post #12 of 19
Altaskier, that's the best, most objective assessment comparing the three areas that I've ever seen.

Bburdette, I now ski about an equal number of days each season at Snowbird and Jackson, but I've skied over a thousand days at Jackson during my lifetime. I also ski a few days at Alta each season for good measure.

Here are my own very humble opinions:

Alta has great snow, some fun terrain, no snowboarders (sorta), and a lift system that's "interesting". The downsides of Alta are serious crowding on weekends and never-ending traverses from hell.

Snowbird has almost-as-great snow, far better lifts, and more challenging terrain. The downside of Snowbird is that all that lift capacity results in a gigantic frenzy on powder days. Almost the entire mountain gets tracked very quickly. Plus, you get to deal with the boarder horde.

Jackson has the best terrain of all. The Hobacks themselves have almost as much vertical drop as Snowbird or Alta altogether. All that vertical combined with a relatively low base elevation and a more easterly/southerly aspect, however, means Jackson can and does have an unbelievable variety of snow conditions. When the snow is good, there's no place like it. When it's bad, it's probably worse than anywhere else.

Jackson's downsides include a hopelessly overcrowded tram, a *huge* population of local gunners who show up on every powder day, and temperatures that can hit 50 below (no exaggeration) during a January inversion.

One very definite plus of all that vertical (and the different aspects) is that if you know the mountain you can almost always find some very good skiing - but you might have to ski through some horrible stuff to get to it. Another huge plus is the backcountry policy, which allows you to ski an incredible variety of terrain and still get back to the area base.


Can you tell which one I like best?
post #13 of 19
"When it's bad, it's probably worse than anywhere else."
It couldn't possibly be worse than New Jersey packed powder(translation-ice)
Any suggestions on where to start out on for an old guy (52) used to skiing "packed powder"?
38 days and counting

<FONT COLOR="#800080" SIZE="1">[ January 29, 2002 03:18 AM: Message edited 1 time, by BillA ]</font>
post #14 of 19
Good info. I've never skiied Jackson but heading over in a couple of weeks. Can't wait!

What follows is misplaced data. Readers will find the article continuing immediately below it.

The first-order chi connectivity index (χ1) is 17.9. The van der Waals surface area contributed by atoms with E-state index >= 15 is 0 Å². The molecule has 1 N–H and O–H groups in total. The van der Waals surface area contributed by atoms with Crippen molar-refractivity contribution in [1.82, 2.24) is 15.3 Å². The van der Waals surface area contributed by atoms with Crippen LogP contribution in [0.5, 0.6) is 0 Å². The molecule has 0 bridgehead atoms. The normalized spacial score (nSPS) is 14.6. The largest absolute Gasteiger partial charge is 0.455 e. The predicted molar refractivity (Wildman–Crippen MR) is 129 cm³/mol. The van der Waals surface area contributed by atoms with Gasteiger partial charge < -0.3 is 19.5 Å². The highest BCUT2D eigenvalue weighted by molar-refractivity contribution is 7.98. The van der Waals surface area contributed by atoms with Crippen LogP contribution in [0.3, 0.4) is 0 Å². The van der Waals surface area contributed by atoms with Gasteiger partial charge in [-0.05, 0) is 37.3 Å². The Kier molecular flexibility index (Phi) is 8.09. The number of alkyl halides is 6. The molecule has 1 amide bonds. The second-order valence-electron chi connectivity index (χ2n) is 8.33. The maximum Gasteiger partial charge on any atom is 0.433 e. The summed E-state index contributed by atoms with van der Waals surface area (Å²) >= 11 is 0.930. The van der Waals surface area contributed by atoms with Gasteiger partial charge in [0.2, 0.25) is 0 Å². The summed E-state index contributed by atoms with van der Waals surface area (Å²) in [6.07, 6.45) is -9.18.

post #15 of 19

You're probably right about the New Jersey thing, but maybe not by as much as you might think. Just kidding... hopefully.

Anyway, a good place to start would be the Bridger Gondola. It's usually a quick ride up for quite a bit of vertical. You can warm up on Sundance or Ranger, which are usually groomed. You can venture off those and find lots of off-piste stuff to the sides in the trees.

Beyond that, so much depends on the conditions. There's excellent groomed skiing off the Aprez Vous and Casper chairs. There are tons of great chutes and bumps off both the Thunder and Sublette chairs. The only access to the Hobacks is from the Sublette chair or from the tram.

And then there's the Lower Faces - Sublette, South, and North Colter ridges and the gullies between them. All of them can have super skiing.

Last but not least, if there's any money at all in the budget for a guide, consider one for at least a day. Especially if there's a bunch of new snow. They can really show you the best places to go and maybe show you a little of the backcountry skiing.

Have a great time.

post #16 of 19
Thanks for the information. I'm sure I'll have a great time.
Happy skiing
36 days
post #17 of 19
Another option instead of a guide is taking a Mountain Masters lesson. It's an all day lesson with a max of 4 students for $85. Be sure to ask for a PSIA Level III instructor or equivalent who has been teaching at JH for at least 5 years.

I was just at JH last week (and wishing I was there right now) and took a Mountain Masters lesson. We had 3 in our group, got a great tour of the mountain and a great lesson as well. We mostly skied with lots of the instruction coming on the lifts. Our instructor took us to places we probably wouldn't have gone to on our own since many of the approaches to the steeper stuff are pretty scary looking if you don't know where you're going. Our instructor was Cristoph (from Germany) and he was great. It's a cheaper way to go than a guide and you get some helpful instruction. Just an alternative to consider.
post #18 of 19
Just got home yesterday from the Hole. Man what a mountain. If you like steeps, long never ending steeps, JH is for you. They do have some green flats over to the north of the tram but there intermediate runs are really groomed black runs. Blues are very steep as well. There really isn't any true intermediate cruser runs like one might find at say Snowmas or Steamboat. JH is no doubt an advanced area. Friday, Feb 8, they got 15" of powder and the Hobacks were wonderful, but really steep. It just don't get any better!
post #19 of 19
Just got back from Jackson. What a great mountain. Took a one day Mountain Masters Clinic. Instruction was excellent and he took us to some of the best snow on the mountain. Started snowing the last day of the trip which is the way it seems to happen. I'll be going back. [img]smile.gif[/img]